Word was that the cat was so disgusted that it allowed the girl to give it a bath without any fuss whatsoever.

Story Two: this same girl’s old boyfriend used to work at the First Alternative Co-Op, and one day accidentally mixed instant and regular (?—I didn’t know there was a difference) oatmeal together. They didn’t care to eat it, but figured that it might make decent kitty litter. So, the next time they needed to swap the litter, they tried the New Brand.

When the cat next peed in the litter box, the heat of the urine cooked the oatmeal—which the cat then started eating.

Real men release on five

So says Frankie Manning, one of the creators of the Lindy Hop.

Yes: I have finally taken a lindy hop lesson from Frankie Manning. The guy’s ninety-two years old, and is pretty much just awesome incarnate. Every year he stops by OSU, every year the OSU ballroom dance types say “you should come; he’s not going to be around forever!,” every year I found some reason not to attend. (Most related around the fact that I knew jimmy-jack about lindy hop.) Not this time! I did take a lindy course a few years ago, but I’ve forgotten almost all of it—but this year Frankie taught a free beginner’s class, so I finally hopped on board. I should get a dance merit badge or something.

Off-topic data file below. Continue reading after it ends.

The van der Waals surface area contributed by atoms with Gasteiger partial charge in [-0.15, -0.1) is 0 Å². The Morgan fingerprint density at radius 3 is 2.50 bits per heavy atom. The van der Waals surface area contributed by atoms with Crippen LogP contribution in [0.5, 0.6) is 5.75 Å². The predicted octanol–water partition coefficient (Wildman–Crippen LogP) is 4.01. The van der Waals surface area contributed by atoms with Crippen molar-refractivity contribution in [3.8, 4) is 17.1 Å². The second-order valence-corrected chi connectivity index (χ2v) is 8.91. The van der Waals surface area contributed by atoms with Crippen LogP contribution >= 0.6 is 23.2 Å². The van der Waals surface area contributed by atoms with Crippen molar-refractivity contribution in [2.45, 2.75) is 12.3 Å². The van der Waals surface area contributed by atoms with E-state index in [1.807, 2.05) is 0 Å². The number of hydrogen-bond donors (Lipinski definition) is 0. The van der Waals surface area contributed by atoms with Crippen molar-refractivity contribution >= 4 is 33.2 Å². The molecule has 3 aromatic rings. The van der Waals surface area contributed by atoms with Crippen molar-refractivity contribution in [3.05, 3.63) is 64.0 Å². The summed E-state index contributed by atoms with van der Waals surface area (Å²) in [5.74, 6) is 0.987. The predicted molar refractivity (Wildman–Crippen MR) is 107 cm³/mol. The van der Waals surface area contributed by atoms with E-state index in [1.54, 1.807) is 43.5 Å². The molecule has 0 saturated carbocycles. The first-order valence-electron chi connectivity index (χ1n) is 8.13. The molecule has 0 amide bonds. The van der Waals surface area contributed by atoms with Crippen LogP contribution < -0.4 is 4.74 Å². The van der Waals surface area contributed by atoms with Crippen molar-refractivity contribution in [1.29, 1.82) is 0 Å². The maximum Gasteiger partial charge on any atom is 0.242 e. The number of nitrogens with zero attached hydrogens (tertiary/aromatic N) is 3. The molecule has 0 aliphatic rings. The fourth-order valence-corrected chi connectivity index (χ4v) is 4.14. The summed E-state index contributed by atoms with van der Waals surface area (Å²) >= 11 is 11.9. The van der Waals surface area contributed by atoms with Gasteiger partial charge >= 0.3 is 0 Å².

Most of the week I spent halfway-ill; not worth talking about. By Friday I was feeling better, and so attended Britta’s monthly Game Night. Attendees: Britta, Daniel, Jean, Janis, Matt, The Boy (as labeled by Jean), and Britta’s boyfriend whose name now eludes me. We played two games: a card game whose name I’ve already forgotten (damn memory), and whose rules were all but incomprehensible, and chinese checkers.

Though C.C. began innocuously enough, it soon became apparent that Daniel and I were the ones in a race to the finish. Sometime in the middle of the game, two of Matt’s friends stopped by—and one of them noticed that I had the single most-awesome move ever available to me. Upon being alerted that I had such a move, I figured it out for myself: I could take one of my pieces that was still in my starting triangle and literally walk it around the edge of the board to a position in my destination triangle. One-move finishing-combo. Wow.

Britta then thought she cut that off by moving one of her pieces back, failing to notice that I could short-circuit her blockade. I got two pieces sent to their destination that way, which clearly put me ahead.

Matt, realizing that he didn’t have a chance, decided to move a piece into Britta’s destination to thwart her attempts to win. This started an ugly cascade, where Britta blocked me, and I blocked someone else. Problem was, nobody could block Daniel.